Mary thought about this for a long time. She weaved her arm through Judas’s, set her cheek on his shoulder. Judas turned into her, pressed his mouth into her hair. She reached for him, pulled him down and covered his lips with hers in a kiss. He wondered for a moment if he kissed her now because he had kissed Jesus, if it was still Jesus’ mouth she wished to feel against her own. Judas understood her so well, understood all of himself that he saw in her. When she pulled away from him, her eyes were steady on his, focused on him, and Judas let her lean in and kiss him again, certain that this second kiss was entirely for him, even if the first hadn’t been.
Mary leaned her head on his shoulder once more.
“I don’t know what I’m meant to do,” Judas said, staring out at the horizon.
Mary said nothing, let Judas continue.
“It seemed the right thing, but I sat there at his side while he slept and I wasn’t sure. I sit here with you now and I’m not sure. He asked me if he was alone and I told him that he wasn’t and then I left him there to sleep with no one at his side.”
“You’re at his side, Judas,” Mary said. “He knows that. No one would ever doubt it.”
“I don’t know what I’m meant to do,” Judas repeated. “I don’t know how -” He trailed off. It was light enough now to see the outline of the city. Once, some time ago, he’d stood with Jesus on the top of this mount and watched as Jesus wept at the sight of it.
“He’ll return to Jerusalem,” Mary guessed. She was looking at the city too.
“Yes,” Judas said. “He intends to return to the courts each day until the end of the Feast. If the people haven’t rioted, if Rome hasn’t lashed out, then he’s promised that we will go to Perea for a time.”
He felt Mary flinch at the bitterness laced into Judas’s words. He felt her nod her understanding. She shifted then, came to sit before him. She blocked his view of the city, forcing him to see only her instead. She knew that it troubled him. He reached for her and took her hands in his.
“If you were in my place,” Judas started. “Would you have done differently?”
“I don’t know,” Mary admitted. She brought their hands to her mouth and kissed his knuckles. “I don’t know what I would do.”
“I could lose myself in him,” Judas said again. He looked on her and then he said, “I think I could lose myself in you.”
Mary pause don this for a moment and then she leaned forward, pressed three kisses to his mouth before she sat back, his hands still held tightly in hers. Her eyes were bright as she regarded him, as though she’d just discovered all of the answers. She leaned in toward him again, her voice hushed as she spoke.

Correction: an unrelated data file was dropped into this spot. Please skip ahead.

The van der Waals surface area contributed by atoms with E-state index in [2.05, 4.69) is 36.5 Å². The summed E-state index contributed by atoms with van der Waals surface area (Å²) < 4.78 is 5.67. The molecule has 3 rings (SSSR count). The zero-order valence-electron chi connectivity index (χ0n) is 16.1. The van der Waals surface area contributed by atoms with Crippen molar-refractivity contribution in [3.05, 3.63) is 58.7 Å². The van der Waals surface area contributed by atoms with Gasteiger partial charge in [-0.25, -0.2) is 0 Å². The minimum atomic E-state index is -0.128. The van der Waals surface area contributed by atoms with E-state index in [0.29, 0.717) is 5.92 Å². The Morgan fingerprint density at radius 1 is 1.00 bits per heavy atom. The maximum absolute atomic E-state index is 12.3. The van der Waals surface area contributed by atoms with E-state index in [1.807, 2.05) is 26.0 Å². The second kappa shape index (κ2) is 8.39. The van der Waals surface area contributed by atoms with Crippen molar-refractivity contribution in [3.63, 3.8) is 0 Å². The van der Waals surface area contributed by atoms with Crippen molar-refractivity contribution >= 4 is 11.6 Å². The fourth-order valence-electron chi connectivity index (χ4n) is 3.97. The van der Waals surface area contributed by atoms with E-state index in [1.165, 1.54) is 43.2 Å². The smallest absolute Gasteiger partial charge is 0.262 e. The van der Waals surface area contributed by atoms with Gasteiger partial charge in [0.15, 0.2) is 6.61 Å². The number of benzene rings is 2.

“And what if Jesus lost himself in you? What would happen then?”
“I don’t know,” Judas said, confused. Judas wasn’t sure that Jesus had the room in his heart. It was too full. Sometimes Judas thought that Jesus had lost himself already.
“What would happen?” Mary asked again.
“What does it matter?” Judas countered. He pulled his hands from hers, reached out to grip her shoulders, afraid suddenly that she’d never understood him at all. “If this keeps up - “
“So we’ll protect him,” Mary cut in. Her hands were on his neck, then his jaw, holding him close as she spoke, her words a rush of excitement. “You and I, Judas. Don’t you see? That‘s what you‘re meant to do. That‘s why you stay at his side. It‘s what you‘ve always done, isn‘t it? Since I‘ve met you, that is all that you‘ve done.”
“How?” Judas asked.
Mary shook her head, her eyes still bright as they continued.
“John and Peter and Thomas will do exactly what Jesus asks of them. They always have. And so we’ll have to be the ones. You don’t follow blindly as the others do. You see the things that they are unwilling to see, the things that even Jesus ignores. We will do what needs to be done. We’ll make sure that he keeps himself safe when it seems he no longer cares to. We’ll make sure that he’s kept safe -“
“That we’re all kept safe,“ Judas added.
“Yes,“ Mary agreed. “Together we’ll make sure. And then maybe - “
Judas shook his head, but her excitement was contagious. He looked at her and it no longer seemed so hopeless, the ending no longer seemed inevitable. She was right. It was what he’d been trying to do all along. With her on his side, with two of them, perhaps it would no longer feel like quite so impossible a task.
“Maybe what?” Judas asked, eager now to hear the conclusion to Mary’s plan.
She smiled at him, and for a moment Judas thought she might be crying, but he brushed his thumb across her cheek and it came away dry.
“Maybe what?” he asked again.
“Maybe someday Jesus will choose to go to Perea before the end of a feast,” Mary finished.
Judas took in her words. He watched over her shoulder as the sun began to rise over the horizon. When he looked to her again she regarded him still. Waiting.
This wasn‘t the time for it, Judas had told Jesus the night before. It wasn‘t the time for them.
“Is it ever?” Jesus had returned.
Judas had not known the answer then and he still didn‘t know it now, but when he looked on Mary, he saw that she believed that time would come. She believed that they would get there.
“Yes,” Judas said. “Together we‘ll make sure.”